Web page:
Few DJs make it to festival mainstages and Ibiza club gigs–only one has done it as an independent artist dressed like a marshmallow. Perhaps the only thing more absurd than Marshmello’s appearance–the anonymous DJ performs in a puffy white mask–is how much money he makes: $21 million over the past year, thanks to a rigorous touring schedule and six-figure nightly fees. “We were like, ‘How do we create something that’s not driven by who it is, or what it’s about?'” says Moe Shalizi, Marshmello’s manager at Red Light Management, who helped form the act. “We’re creating more of a faceless brand.” His music, a melodic, bubbly synth-scape infused with brief vocal hooks and nods to trap drum programming, sounded mellow to Shalizi–hence the name. Hits have followed: “Alone” has shifted some 800,000 units, according to his management, while his self-released Joytime–an album composed largely of tracks previously uploaded for free–peaked at No. 5 on the Billboard’s Top Dance/Electronic chart. Without a label, Marshmello enjoys bigger take-homes on his tracks and merchandise.
Electronic Dance Music (EDM) is no stranger to the masked marauder--Deadmau5, who last appeared on the list in 2015, performs in a mouse head. But Marshmello’s stratospheric rise is indicative of the music industry’s current state, where marketing and social media have never been more important. “We’re creating more of a faceless brand,” said Marshmello’s manager, Moe Shalizi. “That’s Marshmello … he’s only about two and a half years old and he’s one of the biggest DJs in the world.”
That hasn’t stopped fans speculating about his identity. Many believe Marshmello to be an alias of Chris Comstock, also known as Dotcom, a DJ-producer on Shalizi’s management roster who reportedly shares a first name and tattoo with Marshmello. Further indication comes from royalty monitor ASCAP: Marshmello’s “Silence” lists Comstock as the only songwriter on the track aside from Khalid, who is the featured vocalist–Marshmello is not credited anywhere. (Shalizi declined to comment on Marshmello’s identity.)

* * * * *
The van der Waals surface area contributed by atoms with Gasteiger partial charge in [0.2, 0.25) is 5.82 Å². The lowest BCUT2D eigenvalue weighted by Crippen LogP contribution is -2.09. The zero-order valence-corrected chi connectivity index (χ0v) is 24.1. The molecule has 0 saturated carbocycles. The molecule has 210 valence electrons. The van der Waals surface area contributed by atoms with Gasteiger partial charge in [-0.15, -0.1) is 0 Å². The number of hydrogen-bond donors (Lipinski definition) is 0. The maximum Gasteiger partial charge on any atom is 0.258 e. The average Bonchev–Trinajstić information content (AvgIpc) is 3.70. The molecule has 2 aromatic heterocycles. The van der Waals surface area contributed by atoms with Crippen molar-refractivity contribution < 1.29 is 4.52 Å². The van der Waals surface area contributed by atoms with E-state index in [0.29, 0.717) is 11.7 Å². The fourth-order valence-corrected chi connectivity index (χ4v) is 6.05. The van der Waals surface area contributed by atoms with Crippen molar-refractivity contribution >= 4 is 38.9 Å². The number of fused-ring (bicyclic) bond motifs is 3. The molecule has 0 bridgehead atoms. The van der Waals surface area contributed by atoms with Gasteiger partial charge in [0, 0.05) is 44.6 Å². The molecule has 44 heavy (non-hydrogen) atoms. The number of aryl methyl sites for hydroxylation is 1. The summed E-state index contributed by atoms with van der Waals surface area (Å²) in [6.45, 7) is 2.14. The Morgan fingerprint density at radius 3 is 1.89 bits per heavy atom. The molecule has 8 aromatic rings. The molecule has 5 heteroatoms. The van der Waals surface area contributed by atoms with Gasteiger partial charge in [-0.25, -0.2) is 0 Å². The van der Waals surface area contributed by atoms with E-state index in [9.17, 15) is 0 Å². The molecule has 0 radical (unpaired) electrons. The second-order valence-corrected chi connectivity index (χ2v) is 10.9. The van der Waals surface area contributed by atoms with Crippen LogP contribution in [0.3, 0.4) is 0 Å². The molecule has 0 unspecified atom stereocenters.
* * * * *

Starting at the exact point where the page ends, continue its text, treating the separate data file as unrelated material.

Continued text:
That’s good enough for the No. 8 spot on our list of the world’s highest-paid DJs. The group pulled in a collective $298 million, up from $270.5 million in 2016. Much of that increase comes from the two newcomers, Marshmello and the Chainsmokers. The latter clocked 2.2 billion-plus streams over the past year, mostly from crossover hits “Closer” (with Halsey) and “Something Just Like This” (with Coldplay). “We work with artists because it makes sense, because we’re excited about them,” the Chainsmokers’ Alex Pall explained to Forbes earlier this year. “Anytime we work with someone, it’s because they offer something to us creatively that inspires us.”
Yet the highest-paid name on our list for the fifth consecutive year is Calvin Harris, who earned $48.5 million—roughly as much as Marshmello and the Chainsmokers combined. The Scottish DJ tops the Electronic Cash Kings on account of mid-six-figure fees for his Las Vegas performances and seven-figure music festival hauls. He’s also one of the most successful crossover producers on the planet, most recently releasing “Feels,” featuring Pharrell Williams, Big Sean and Katy Perry.
Tiësto, the 48-year-old Dutch DJ who has finished in the top three every year in the Electronic Cash Kings list’s existence, continues to outpace EDM stars half his age, playing 134 gigs in our scoring period en route to a payday of $39 million. The aforementioned Chainsmokers follow close behind at No. 3 with $38 million.